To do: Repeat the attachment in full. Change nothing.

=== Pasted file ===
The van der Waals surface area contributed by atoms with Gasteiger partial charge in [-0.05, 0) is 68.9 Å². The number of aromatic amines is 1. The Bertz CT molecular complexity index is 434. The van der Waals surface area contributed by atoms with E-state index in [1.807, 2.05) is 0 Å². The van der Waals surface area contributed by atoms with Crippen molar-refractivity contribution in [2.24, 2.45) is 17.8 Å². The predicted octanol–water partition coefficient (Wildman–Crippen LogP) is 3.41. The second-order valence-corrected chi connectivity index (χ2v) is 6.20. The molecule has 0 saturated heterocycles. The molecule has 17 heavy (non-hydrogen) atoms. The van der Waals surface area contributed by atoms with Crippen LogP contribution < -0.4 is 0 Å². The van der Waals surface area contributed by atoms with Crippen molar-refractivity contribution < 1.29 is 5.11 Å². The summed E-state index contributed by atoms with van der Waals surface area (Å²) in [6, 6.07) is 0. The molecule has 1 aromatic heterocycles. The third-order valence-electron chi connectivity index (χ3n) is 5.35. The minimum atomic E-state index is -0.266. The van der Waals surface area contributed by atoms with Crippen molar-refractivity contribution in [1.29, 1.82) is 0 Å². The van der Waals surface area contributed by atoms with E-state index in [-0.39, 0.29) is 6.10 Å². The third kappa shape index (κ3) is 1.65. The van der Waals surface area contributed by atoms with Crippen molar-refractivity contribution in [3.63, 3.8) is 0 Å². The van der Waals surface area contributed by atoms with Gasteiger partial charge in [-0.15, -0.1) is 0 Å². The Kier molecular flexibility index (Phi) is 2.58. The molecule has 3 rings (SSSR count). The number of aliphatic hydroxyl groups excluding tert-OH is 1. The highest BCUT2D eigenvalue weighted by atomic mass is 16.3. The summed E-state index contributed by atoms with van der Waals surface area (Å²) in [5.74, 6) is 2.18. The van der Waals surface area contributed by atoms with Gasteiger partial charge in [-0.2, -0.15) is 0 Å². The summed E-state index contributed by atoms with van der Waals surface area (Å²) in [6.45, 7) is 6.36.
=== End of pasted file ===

The van der Waals surface area contributed by atoms with Gasteiger partial charge in [-0.05, 0) is 68.9 Å². The number of aromatic amines is 1. The Bertz CT molecular complexity index is 434. The van der Waals surface area contributed by atoms with E-state index in [1.807, 2.05) is 0 Å². The van der Waals surface area contributed by atoms with Crippen molar-refractivity contribution in [2.24, 2.45) is 17.8 Å². The predicted octanol–water partition coefficient (Wildman–Crippen LogP) is 3.41. The second-order valence-corrected chi connectivity index (χ2v) is 6.20. The molecule has 0 saturated heterocycles. The molecule has 17 heavy (non-hydrogen) atoms. The van der Waals surface area contributed by atoms with Crippen LogP contribution < -0.4 is 0 Å². The van der Waals surface area contributed by atoms with Crippen molar-refractivity contribution < 1.29 is 5.11 Å². The summed E-state index contributed by atoms with van der Waals surface area (Å²) in [6, 6.07) is 0. The molecule has 1 aromatic heterocycles. The third-order valence-electron chi connectivity index (χ3n) is 5.35. The minimum atomic E-state index is -0.266. The van der Waals surface area contributed by atoms with Crippen molar-refractivity contribution in [1.29, 1.82) is 0 Å². The van der Waals surface area contributed by atoms with E-state index in [-0.39, 0.29) is 6.10 Å². The third kappa shape index (κ3) is 1.65. The van der Waals surface area contributed by atoms with Crippen molar-refractivity contribution in [3.63, 3.8) is 0 Å². The van der Waals surface area contributed by atoms with Gasteiger partial charge in [-0.15, -0.1) is 0 Å². The Kier molecular flexibility index (Phi) is 2.58. The molecule has 3 rings (SSSR count). The number of aliphatic hydroxyl groups excluding tert-OH is 1. The highest BCUT2D eigenvalue weighted by atomic mass is 16.3. The summed E-state index contributed by atoms with van der Waals surface area (Å²) in [5.74, 6) is 2.18. The van der Waals surface area contributed by atoms with Gasteiger partial charge in [-0.2, -0.15) is 0 Å². The summed E-state index contributed by atoms with van der Waals surface area (Å²) in [6.45, 7) is 6.36.